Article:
Veto Influence Rankings: The likely outcome for veto players is shown below. ‘Veto players’ is a standard definition in game theory. If a veto player takes a position other than the aggregate, the default outcome is status quo, i.e. no change.
Results: giCompute results indicate the most likely outcome is a return to pre-crisis status quo conditions. Catalonia will retain some autonomy over its governance but will remain in the centralized tax system. The second most likely outcome is a slight increase in the autonomy of Catalonia and limited taxation reform. The least likely outcome is Catalonia gaining independence. This sequencing of outcomes occurs regardless of any veto powers.
Below are the defined outcomes and the factors necessary for each outcome pathway to occur. These factors are derived from giStrat analysis of the crisis and public statements made from stakeholders involved in the conflict. The factors are broken down into a range of the different ways they can be met, called “factor options.” These factor options are then used to define what must occur for each outcome to be realized. For example, for Catalonia to be recognized as independent, the parties would have to agree that Catalonia can secede and develop an independent tax structure.
Results: The factors determining the outcomes pertaining to the issue of Catalonia are the governance of the region (ranging from Catalonia seceding to Spain imposing military control), and the taxation policy of the region (ranging from an independent tax structure to pre-crisis tax conditions).
Cost of Friction
The cost of friction indicates the degree of disagreement between the stakeholders for a given outcome. An outcome with more friction indicates more disagreement between the involved stakeholders.
Results: The pathway generating the most friction between stakeholders is Catalonia gaining independence. This is due to the pro-government stakeholders, namely the People’s Alliance Party who heavily disagree with the independence efforts. It would be incredibly difficult to convince those stakeholders to allow Catalonia to secede.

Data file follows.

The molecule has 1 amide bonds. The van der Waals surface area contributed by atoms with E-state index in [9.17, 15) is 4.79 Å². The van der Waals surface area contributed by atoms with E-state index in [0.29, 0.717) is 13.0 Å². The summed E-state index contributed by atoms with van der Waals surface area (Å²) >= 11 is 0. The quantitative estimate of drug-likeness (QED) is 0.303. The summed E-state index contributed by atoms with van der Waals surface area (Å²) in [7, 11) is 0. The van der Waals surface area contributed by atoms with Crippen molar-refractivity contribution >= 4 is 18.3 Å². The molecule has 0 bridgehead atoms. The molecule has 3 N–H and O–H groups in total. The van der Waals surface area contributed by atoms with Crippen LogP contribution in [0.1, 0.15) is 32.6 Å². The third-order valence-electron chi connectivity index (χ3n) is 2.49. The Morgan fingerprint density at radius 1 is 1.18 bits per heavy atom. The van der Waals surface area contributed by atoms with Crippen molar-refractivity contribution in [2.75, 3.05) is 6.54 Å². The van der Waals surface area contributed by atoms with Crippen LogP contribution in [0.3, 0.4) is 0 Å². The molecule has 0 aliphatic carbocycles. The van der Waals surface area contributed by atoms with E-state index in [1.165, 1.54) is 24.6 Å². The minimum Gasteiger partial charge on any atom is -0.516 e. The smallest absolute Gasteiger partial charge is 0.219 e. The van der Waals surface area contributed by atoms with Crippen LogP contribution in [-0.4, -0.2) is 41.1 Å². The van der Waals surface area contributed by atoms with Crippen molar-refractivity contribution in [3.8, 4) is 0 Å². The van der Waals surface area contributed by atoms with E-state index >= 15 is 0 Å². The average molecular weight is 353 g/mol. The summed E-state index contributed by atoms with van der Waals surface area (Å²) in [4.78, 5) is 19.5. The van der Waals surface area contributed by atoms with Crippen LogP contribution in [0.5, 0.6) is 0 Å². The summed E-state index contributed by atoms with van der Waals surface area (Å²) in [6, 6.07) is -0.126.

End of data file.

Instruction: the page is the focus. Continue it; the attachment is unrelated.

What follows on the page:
Degree of Convergence: The chart below shows the range of utility payoffs for the stakeholders across the outcomes. Misalignment of the bars and colors within the bars indicates disagreement between stakeholders. Alignment indicates agreement.
Results: The pathway generating the most friction between stakeholders is Catalonia gaining independence. The most divergent stakeholders driving this friction are the People’s Alliance Party and leftist Catalan groups PDCAT Party. The People’s Alliance Party, being most influenced by PM Rajoy, adamantly demand Catalonia return to its pre-crisis governing status with moderate autonomy and the pre-crisis taxation levels, ensuring the significant revenue from taxing the region is not lost. In contrast most Catalan groups prefer Catalonia either secede or gain more autonomy, and that Catalonia implement an independent taxation policy which would lower taxes on the region.
Monte Carlo simulations are a statistical method of determining the likelihood of the outcomes by randomizing some of the inputs to simulate uncertainty. Monte Carlo simulations were conducted across 40 alternative futures with an 85% variance probability.***
Results: The simulations indicate that both extremes, Catalan independence and military-imposed control are highly unlikely. The winning outcome remains pre-crisis conditions, whereby Catalonian autonomy and taxation policies do not change. Under this direction, Catalonia retains some autonomy in its governance while maintaining the unchanged taxation rates and no control over the allocation of revenues going back to the Spanish central government.
***The randomization factors for the Monte Carlo simulations are as follows: ±15% in stakeholder influence; randomizing the preference of 1 factor and 2 factor options while keeping the remaining factors constant.